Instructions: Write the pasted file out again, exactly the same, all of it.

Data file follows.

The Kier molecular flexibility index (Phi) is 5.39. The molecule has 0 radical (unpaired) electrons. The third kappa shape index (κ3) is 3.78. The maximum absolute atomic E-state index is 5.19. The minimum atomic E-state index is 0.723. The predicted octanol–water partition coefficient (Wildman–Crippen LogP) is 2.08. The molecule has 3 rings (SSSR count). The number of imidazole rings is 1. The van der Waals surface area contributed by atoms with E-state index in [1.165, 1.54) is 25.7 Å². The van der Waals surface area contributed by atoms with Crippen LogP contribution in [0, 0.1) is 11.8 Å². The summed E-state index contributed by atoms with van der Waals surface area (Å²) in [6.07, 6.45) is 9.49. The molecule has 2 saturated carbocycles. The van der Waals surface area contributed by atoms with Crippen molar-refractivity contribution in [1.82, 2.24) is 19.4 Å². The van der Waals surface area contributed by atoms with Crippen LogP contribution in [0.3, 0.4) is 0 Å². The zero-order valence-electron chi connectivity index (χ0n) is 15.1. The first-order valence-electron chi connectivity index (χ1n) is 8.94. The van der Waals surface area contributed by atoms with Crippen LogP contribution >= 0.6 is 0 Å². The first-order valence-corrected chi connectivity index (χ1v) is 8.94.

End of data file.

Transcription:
The Kier molecular flexibility index (Phi) is 5.39. The molecule has 0 radical (unpaired) electrons. The third kappa shape index (κ3) is 3.78. The maximum absolute atomic E-state index is 5.19. The minimum atomic E-state index is 0.723. The predicted octanol–water partition coefficient (Wildman–Crippen LogP) is 2.08. The molecule has 3 rings (SSSR count). The number of imidazole rings is 1. The van der Waals surface area contributed by atoms with E-state index in [1.165, 1.54) is 25.7 Å². The van der Waals surface area contributed by atoms with Crippen LogP contribution in [0, 0.1) is 11.8 Å². The summed E-state index contributed by atoms with van der Waals surface area (Å²) in [6.07, 6.45) is 9.49. The molecule has 2 saturated carbocycles. The van der Waals surface area contributed by atoms with Crippen molar-refractivity contribution in [1.82, 2.24) is 19.4 Å². The van der Waals surface area contributed by atoms with Crippen LogP contribution in [0.3, 0.4) is 0 Å². The zero-order valence-electron chi connectivity index (χ0n) is 15.1. The first-order valence-electron chi connectivity index (χ1n) is 8.94. The van der Waals surface area contributed by atoms with Crippen LogP contribution >= 0.6 is 0 Å². The first-order valence-corrected chi connectivity index (χ1v) is 8.94.